15 May 2023
On December 9, 2021, businesses and organizations around the world got a serious surprise when a critical vulnerability in the open source logging module Log4J, which is used by millions of applications, was discovered. The security vulnerability could be exploited by hackers to gain access to the underlying systems and networks.
Fortunately, the gap was quickly closed, but system owners and developers worldwide were left with the dilemma of being dependent on logging modules and open source code developed by external companies and developers on the one hand, and having to provide solutions that are both secure and trustworthy.
At Aarhus University and University of Copenhagen, two young researchers, Magnus Madsen and Troels Henriksen, have a potential solution to this dilemma. They will add an extra dimension called effect systems to the programming languages used today. This will make it easier to maintain programs and discover vulnerabilities by keeping track of how code snippets and libraries, which you have not developed yourself, behave.
Denmark is in the lead when it comes to programming languages of the future
We have a long tradition of developing new programming languages, and Danish researchers have developed several of the most used languages. In the 1980s, Bjarne Stroustrup designed the C++ programming language, and Anders Hejlsberg is a core developer on Typescript.
When it comes to the development of the next generation of programming languages that support effects systems, we are once again at the forefront in Denmark with two innovative programming languages. Magnus Madsen and his colleagues from Aarhus University are developers of the programming language Flix, which is a relatively new language. They have developed Flix to combine the best aspects of functional programming and logic programming. The programming language is designed to develop modern applications with a focus on avoiding errors by using a powerful type and effect system.
At the University of Copenhagen, Troels Henriksen and his colleagues have been working on another new programming language called Furthark. The language was originally developed to support complex calculations in the financial sector, where there was a need for computing power that can be provided by graphics card processors. Thus, the language excels in supporting advanced applications that need to be optimized to run in parallel. Furthermore, in Furthark effect systems constitute a key building block.
Focus on speed and user-friendliness
Although both programming languages have overlapping functionalities, they are not direct competitors as they are targeted at different areas of work. Therefore, it was only natural that the two researchers started a collaboration supported by the Digital Research Centre Denmark (DIREC), where they were given the opportunity to improve effect systems.
According to Troels Henriksen and Magnus Madsen, there are two major challenges in the practical use of effect systems:
– One challenge is that it may take a long time for a computer to check that the programs that are written comply with the established rules – and this lowers the programmer’s productivity. We therefore focus on optimizing the speed of the translators (compilers) that check the code.
– The second challenge is user-friendliness. If using effects systems requires too much of the programmer and the error messages are too complicated to understand, people will not use them, no matter how many advantages they have. We are therefore also working on making effect systems more user-friendly.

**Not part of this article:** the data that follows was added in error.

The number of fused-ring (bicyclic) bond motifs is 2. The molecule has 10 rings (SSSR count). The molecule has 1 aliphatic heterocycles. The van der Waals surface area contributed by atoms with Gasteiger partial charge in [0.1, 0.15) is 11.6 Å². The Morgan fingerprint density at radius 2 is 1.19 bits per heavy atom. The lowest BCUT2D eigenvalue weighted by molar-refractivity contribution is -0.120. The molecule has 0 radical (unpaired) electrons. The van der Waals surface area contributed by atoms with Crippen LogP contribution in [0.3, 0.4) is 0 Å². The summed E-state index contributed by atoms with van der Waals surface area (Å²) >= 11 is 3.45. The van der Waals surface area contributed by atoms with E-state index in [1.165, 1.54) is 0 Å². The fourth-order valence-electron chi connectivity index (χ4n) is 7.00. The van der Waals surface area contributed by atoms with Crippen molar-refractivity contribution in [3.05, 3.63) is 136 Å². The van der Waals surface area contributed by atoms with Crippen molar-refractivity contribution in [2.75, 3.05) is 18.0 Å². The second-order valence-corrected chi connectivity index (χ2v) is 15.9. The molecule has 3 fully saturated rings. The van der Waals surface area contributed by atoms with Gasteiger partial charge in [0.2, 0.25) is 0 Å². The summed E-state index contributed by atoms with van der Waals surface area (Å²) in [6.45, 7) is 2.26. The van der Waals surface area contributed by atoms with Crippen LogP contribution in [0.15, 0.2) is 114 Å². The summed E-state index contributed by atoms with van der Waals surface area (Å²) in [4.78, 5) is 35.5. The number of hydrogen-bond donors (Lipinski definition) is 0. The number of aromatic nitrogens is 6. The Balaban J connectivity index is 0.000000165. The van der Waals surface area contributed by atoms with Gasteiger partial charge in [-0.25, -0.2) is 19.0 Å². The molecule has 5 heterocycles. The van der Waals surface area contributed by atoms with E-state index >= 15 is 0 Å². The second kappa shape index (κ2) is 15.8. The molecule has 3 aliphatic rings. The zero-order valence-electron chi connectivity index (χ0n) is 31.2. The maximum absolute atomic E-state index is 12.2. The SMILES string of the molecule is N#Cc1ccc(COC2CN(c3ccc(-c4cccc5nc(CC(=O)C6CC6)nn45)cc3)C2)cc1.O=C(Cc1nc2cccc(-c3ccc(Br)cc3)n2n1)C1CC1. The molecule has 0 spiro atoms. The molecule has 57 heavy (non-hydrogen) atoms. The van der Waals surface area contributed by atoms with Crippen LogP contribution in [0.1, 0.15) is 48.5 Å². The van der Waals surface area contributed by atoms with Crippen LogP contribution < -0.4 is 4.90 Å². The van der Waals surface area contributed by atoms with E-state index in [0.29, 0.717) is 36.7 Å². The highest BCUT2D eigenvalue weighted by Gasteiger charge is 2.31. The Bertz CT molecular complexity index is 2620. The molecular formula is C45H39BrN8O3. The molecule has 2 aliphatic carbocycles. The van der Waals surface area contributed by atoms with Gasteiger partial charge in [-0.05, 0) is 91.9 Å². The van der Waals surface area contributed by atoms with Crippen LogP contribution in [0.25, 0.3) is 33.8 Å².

The collaboration across universities has provided a lot of inspiration and created new relationships. Magnus Madsen explains that he has visited the University of Copenhagen several times to talk to their programming language researchers. Each of them has their own opinion and idea on how to solve specific problems, and it has been extremely valuable to gain new perspectives and build new working relationships, he says.
From niche languages to mainstream
To the question of whether large companies in the future will use Flix and Futhark to develop software for example to the financial sector, both Troels Henriksen and Magnus Madsen respond with a smile.
– It is a long and difficult journey to go from niche languages to mainstream. First, we need to get the hobbyist programmers to adopt the languages, and then the languages need to be spread to their networks and workplaces. The big companies are often conservative in their choice of new programming languages, and they are likely to be the last to adopt new languages.
Now the two researchers are focusing on making it as easy as possible to use Flix and Furthark by developing good documentation, guides and web pages, and we will see what the future brings.
Explore the programming languages:
Test Flix in an online simulator:
Test Futhark in an online simulator:
Read more about the project Ergonomic and Practical Effect Systems
Effect systems are a way of describing how a function or part of a program interacts with the outside world. That is, what actually happens when you execute the code. In programming languages with effect systems, it is usually mandatory to specify what effects a function can have when it is created. By specifying it, you can also better limit and control how different parts of the program can interact with each other and with the outside world.
In this way, with effect systems, you can better keep track of the behaviour of code snippets and libraries, which you have not developed yourself. At the same time, effect systems can make programs easier to maintain and, in some cases, make them run much faster by identifying code elements that can be run in parallel.